|Department of Public Information • News and Media Division • New York|
‘LET’S STEP FORWARD AND CLAIM THE TWENTY-FIRST CENTURY AS AFRICA’S CENTURY,’
SAYS SECRETARY-GENERAL AT SIGNING OF UNITED NATIONS-AFRICAN UNION AGREEMENT
Following are Secretary-General Kofi Annan’s remarks upon the signing of the United Nations - African Union Agreement, and the launch of the Economic Commission for Africa Business Plan in Addis Ababa, 16 November:
I am glad to be here today among so many good friends. I am especially pleased that my final days in office will mark the first days of a promising new chapter in United Nations - African Union relations.
The United Nations has always been an unwavering ally of Africa, and Africa’s regional and subregional institutions have become more and more active partners with us over the years. Today’s Declaration not only reaffirms this commitment, but significantly strengthens it. And, more importantly, it seeks to address Africa’s needs, and we believe that the best way to do it is to pool our efforts -– then we have our greatest impact.
It builds on previous agreements between the United Nations and the AU, and the Organization of African Unity before it. It reflects our joint commitment to maintaining peace and human security, promoting human rights and post-conflict reconstruction, and advancing Africa’s development and regional integration. This holistic approach will serve all of us well.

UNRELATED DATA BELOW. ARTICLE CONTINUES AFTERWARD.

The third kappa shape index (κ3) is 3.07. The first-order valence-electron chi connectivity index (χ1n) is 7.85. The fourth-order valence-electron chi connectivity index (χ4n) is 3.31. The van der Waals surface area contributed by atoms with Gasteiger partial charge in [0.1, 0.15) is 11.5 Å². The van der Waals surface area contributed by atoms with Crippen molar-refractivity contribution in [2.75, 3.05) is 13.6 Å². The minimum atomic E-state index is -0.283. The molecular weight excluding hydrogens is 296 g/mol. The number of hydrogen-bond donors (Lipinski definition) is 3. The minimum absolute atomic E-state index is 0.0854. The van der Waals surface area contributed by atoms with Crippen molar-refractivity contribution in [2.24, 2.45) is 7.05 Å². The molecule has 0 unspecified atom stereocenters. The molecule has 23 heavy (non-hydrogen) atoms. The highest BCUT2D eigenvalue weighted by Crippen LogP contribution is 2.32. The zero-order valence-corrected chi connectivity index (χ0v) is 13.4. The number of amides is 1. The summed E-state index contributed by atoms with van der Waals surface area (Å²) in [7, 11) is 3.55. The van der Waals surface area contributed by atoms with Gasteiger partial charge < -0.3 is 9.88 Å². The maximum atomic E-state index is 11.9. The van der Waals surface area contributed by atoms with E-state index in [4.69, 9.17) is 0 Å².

For too long, Africa’s development has remained hostage to conflict. Today, I am proud that the AU and the United Nations are working together to change that. Let me take this opportunity to recognize the AU’s efforts in Darfur, and to assure you once again that the United Nations will continue supporting your work and help you strengthen African capacity in peacemaking, peacekeeping, peacebuilding, as well as other areas.
The AU may be a young organization, but it has already done much to make every African proud.
Finally, let me register my delight at the renewed and strengthened ties between the Economic Commission for Africa (ECA), the AU and the African Development Bank. These three institutions are pivotal to Africa’s future. I commend President Alpha Oumar Konaré and Donald Kaberuka for their commitment to fostering a closer partnership with the ECA. And I appreciate my colleague Abdoulie Janneh’s efforts to facilitate this process. I am confident that, under their guidance, Africa’s development agenda will remain in good hands.
I will not end my remarks without paying special tribute to my friend and brother, President Alpha Konaré. Since he became the Chairperson of the AU, he provided dynamic leadership to a young institution that was confronting difficult conflicts on our continent. Under his wise leadership and unflinching commitment, the AU has grown from strength to strength. I have no doubt that our continent will continue to benefit from his guidance.
Friends, for us Africans, there is indeed cause for optimism. Our continent has always had the resources, it has always had the talent, but we have not used it well. But today, we also have the institutions and the vision. So let’s step forward and claim the twenty-first century as Africa’s century.
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